I hear you, Nazanin, by Sheila Jacob

You wake me tonight
rattling chains
like Marley’s ghost
but there’s no death
in this haunting.

I hear your anger
as you grapple
ankle cuffs
that bind you
to your hospital bed,

I hear you warning
your captors,
and demanding
a release.
I hear the throb

of your heart
against my ribs,
your breath is strong
and rising
from my mouth,

your voice
becoming my own
as I cry out
against a madness
that was never yours.

Blood Sisters, by Sheila Jacob

A belly-cramp wakes her
before daybreak.
Before the guards arrive
and herd them into the yard
for morning roll-call.

She clambers across
the top bunk,
stands up too quickly
and night’s scald of blood
streams down her legs.

Anna’s watching, frowning.
Sharp-tongued Anna
who prattles in her sleep.
Anna, whispering Martha,
child, don’t cry.

She’s kneeling, lifting
a mattress then padding
to Martha’s side
and filling her hands
with strips of cloth.

Torn secretly, she says,
from her underslip.
They’re used and stained
but she washed each rag
as best she could

and kept them safe.
Thought they’d be needed
again; hoped her womb
would obey the tug
of a clouded moon.


In Auschwitz-Birkenau and other concentration camps, menstruating women had to use any scraps of paper and cloth they could find. Young girls were helped to manage the trauma of this, and a first period, by older women, a vast proportion of whom suffered amenorrhoea.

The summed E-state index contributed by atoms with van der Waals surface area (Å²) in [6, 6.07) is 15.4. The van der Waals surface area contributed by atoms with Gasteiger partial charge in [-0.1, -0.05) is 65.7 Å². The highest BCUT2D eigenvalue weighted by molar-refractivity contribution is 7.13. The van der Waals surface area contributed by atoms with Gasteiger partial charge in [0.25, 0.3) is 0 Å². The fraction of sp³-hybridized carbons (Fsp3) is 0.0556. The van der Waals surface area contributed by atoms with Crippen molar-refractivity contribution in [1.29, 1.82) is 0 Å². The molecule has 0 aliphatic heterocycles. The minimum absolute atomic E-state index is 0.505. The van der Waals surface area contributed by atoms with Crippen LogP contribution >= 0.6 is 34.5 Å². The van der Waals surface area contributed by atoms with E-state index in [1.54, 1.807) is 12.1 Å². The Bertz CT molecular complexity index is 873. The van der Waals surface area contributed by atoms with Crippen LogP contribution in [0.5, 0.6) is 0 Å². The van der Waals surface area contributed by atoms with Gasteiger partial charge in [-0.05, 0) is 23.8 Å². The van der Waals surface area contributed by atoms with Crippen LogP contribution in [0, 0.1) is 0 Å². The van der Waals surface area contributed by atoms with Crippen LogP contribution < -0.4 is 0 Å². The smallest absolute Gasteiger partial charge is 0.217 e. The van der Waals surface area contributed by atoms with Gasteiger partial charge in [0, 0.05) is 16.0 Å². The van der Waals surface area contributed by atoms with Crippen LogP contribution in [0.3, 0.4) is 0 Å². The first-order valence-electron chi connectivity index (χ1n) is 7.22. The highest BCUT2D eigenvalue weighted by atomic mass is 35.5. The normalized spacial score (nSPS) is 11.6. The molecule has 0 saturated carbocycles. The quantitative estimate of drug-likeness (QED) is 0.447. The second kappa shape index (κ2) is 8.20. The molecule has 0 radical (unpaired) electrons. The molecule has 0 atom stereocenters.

If walls had ears by Sheila Jacob

We witness in silent ways, swallow voices

into our fabric of stone and mud and dust,

where else do you think the day’s sound

lives once airborne, does it fade like silks,

grow colourless on tapestry for the altar’s

frontal, pure linen for chasubles and copes?


(Fine threads on a chasuble where a needle

stabbed; over, around, tracings of smothered

light, lost resurrections, the chalice brimful.)


We bear the weight of cries from a child’s

sickbed, a woman’s rage;spiders hear it, too,

snag a thread of pain, weave it into corners.

Return to Aleppo by Sheila Jacob

He hammers plastic sheets onto windowless frames.

She sweeps brick dust outside where bulldozers groan

through rubble and it circles back, she’s powder-faced,

swollen- mouthed, coughs stringy phlegm into a towel.

He smooths her hair, promises life will improve if they

pray, work hard, this is their home, their  jewelled city.

Their cold, leaking flat shovelled clear of broken glass.


He walks her to the Citadel, fingers a crumbled wall

and weeps. He’s a good man, doesn’t rage about losing

their son last year when a qunbula  dropped too close

and the child came too soon, slipped from her like a red

wax doll. She buries grief; humps water from street tanks,

scours markets for food while hollering lads chase empty

oil drums, wear striped woollen hats lettered CANADA.

Lyric for Tuam by Sheila Jacob

Did anyone

sing lullabies, kiss you

a final time

before they closed